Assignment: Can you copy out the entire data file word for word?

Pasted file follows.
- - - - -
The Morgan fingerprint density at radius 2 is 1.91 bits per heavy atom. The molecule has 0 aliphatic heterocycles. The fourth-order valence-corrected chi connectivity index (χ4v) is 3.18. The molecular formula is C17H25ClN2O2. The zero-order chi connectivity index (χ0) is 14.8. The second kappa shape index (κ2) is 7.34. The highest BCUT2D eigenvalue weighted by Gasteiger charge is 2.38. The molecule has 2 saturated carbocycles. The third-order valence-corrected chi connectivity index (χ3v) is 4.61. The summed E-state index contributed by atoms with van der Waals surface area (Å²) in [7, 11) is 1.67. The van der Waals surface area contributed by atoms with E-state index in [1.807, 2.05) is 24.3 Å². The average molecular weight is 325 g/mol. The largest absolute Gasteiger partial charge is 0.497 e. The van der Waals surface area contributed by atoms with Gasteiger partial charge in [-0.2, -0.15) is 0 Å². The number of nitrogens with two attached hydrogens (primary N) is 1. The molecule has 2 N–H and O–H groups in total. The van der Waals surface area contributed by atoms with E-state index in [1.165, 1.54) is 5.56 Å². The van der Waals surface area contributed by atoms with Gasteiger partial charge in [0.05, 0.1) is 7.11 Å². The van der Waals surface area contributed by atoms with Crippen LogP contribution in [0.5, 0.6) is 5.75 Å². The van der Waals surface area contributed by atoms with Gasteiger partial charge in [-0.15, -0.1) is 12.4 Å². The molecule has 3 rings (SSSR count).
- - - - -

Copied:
The Morgan fingerprint density at radius 2 is 1.91 bits per heavy atom. The molecule has 0 aliphatic heterocycles. The fourth-order valence-corrected chi connectivity index (χ4v) is 3.18. The molecular formula is C17H25ClN2O2. The zero-order chi connectivity index (χ0) is 14.8. The second kappa shape index (κ2) is 7.34. The highest BCUT2D eigenvalue weighted by Gasteiger charge is 2.38. The molecule has 2 saturated carbocycles. The third-order valence-corrected chi connectivity index (χ3v) is 4.61. The summed E-state index contributed by atoms with van der Waals surface area (Å²) in [7, 11) is 1.67. The van der Waals surface area contributed by atoms with E-state index in [1.807, 2.05) is 24.3 Å². The average molecular weight is 325 g/mol. The largest absolute Gasteiger partial charge is 0.497 e. The van der Waals surface area contributed by atoms with Gasteiger partial charge in [-0.2, -0.15) is 0 Å². The number of nitrogens with two attached hydrogens (primary N) is 1. The molecule has 2 N–H and O–H groups in total. The van der Waals surface area contributed by atoms with E-state index in [1.165, 1.54) is 5.56 Å². The van der Waals surface area contributed by atoms with Gasteiger partial charge in [0.05, 0.1) is 7.11 Å². The van der Waals surface area contributed by atoms with Crippen LogP contribution in [0.5, 0.6) is 5.75 Å². The van der Waals surface area contributed by atoms with Gasteiger partial charge in [-0.15, -0.1) is 12.4 Å². The molecule has 3 rings (SSSR count).